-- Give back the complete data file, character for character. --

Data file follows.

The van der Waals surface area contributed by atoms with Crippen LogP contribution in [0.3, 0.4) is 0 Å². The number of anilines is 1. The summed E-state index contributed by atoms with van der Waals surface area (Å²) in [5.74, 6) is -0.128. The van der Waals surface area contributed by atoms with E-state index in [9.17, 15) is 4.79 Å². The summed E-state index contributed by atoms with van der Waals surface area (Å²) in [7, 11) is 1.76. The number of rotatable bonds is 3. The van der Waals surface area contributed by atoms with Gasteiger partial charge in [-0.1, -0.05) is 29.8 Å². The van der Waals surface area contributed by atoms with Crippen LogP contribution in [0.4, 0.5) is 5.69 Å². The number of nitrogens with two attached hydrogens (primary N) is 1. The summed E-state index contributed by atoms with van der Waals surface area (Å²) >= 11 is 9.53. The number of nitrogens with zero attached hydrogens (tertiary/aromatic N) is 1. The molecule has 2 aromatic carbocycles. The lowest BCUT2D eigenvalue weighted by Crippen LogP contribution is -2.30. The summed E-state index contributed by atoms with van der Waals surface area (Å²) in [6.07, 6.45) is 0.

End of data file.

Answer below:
The van der Waals surface area contributed by atoms with Crippen LogP contribution in [0.3, 0.4) is 0 Å². The number of anilines is 1. The summed E-state index contributed by atoms with van der Waals surface area (Å²) in [5.74, 6) is -0.128. The van der Waals surface area contributed by atoms with E-state index in [9.17, 15) is 4.79 Å². The summed E-state index contributed by atoms with van der Waals surface area (Å²) in [7, 11) is 1.76. The number of rotatable bonds is 3. The van der Waals surface area contributed by atoms with Gasteiger partial charge in [-0.1, -0.05) is 29.8 Å². The van der Waals surface area contributed by atoms with Crippen LogP contribution in [0.4, 0.5) is 5.69 Å². The number of nitrogens with two attached hydrogens (primary N) is 1. The summed E-state index contributed by atoms with van der Waals surface area (Å²) >= 11 is 9.53. The number of nitrogens with zero attached hydrogens (tertiary/aromatic N) is 1. The molecule has 2 aromatic carbocycles. The lowest BCUT2D eigenvalue weighted by Crippen LogP contribution is -2.30. The summed E-state index contributed by atoms with van der Waals surface area (Å²) in [6.07, 6.45) is 0.